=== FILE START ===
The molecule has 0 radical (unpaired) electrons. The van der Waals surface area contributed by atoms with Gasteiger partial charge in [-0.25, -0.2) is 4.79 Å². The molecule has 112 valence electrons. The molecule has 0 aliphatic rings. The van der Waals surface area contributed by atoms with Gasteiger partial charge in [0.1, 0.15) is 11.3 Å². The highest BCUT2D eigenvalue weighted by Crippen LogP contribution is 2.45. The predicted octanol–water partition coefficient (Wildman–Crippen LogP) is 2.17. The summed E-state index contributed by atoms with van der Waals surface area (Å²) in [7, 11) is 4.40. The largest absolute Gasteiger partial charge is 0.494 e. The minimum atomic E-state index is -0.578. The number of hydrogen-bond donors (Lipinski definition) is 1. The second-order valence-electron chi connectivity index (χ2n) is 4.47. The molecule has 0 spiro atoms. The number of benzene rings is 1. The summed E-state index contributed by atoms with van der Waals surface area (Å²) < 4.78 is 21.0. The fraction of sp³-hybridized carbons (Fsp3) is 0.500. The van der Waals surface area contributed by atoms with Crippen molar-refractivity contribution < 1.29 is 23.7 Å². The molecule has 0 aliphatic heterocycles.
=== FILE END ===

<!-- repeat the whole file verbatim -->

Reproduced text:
The molecule has 0 radical (unpaired) electrons. The van der Waals surface area contributed by atoms with Gasteiger partial charge in [-0.25, -0.2) is 4.79 Å². The molecule has 112 valence electrons. The molecule has 0 aliphatic rings. The van der Waals surface area contributed by atoms with Gasteiger partial charge in [0.1, 0.15) is 11.3 Å². The highest BCUT2D eigenvalue weighted by Crippen LogP contribution is 2.45. The predicted octanol–water partition coefficient (Wildman–Crippen LogP) is 2.17. The summed E-state index contributed by atoms with van der Waals surface area (Å²) in [7, 11) is 4.40. The largest absolute Gasteiger partial charge is 0.494 e. The minimum atomic E-state index is -0.578. The number of hydrogen-bond donors (Lipinski definition) is 1. The second-order valence-electron chi connectivity index (χ2n) is 4.47. The molecule has 0 spiro atoms. The number of benzene rings is 1. The summed E-state index contributed by atoms with van der Waals surface area (Å²) < 4.78 is 21.0. The fraction of sp³-hybridized carbons (Fsp3) is 0.500. The van der Waals surface area contributed by atoms with Crippen molar-refractivity contribution < 1.29 is 23.7 Å². The molecule has 0 aliphatic heterocycles.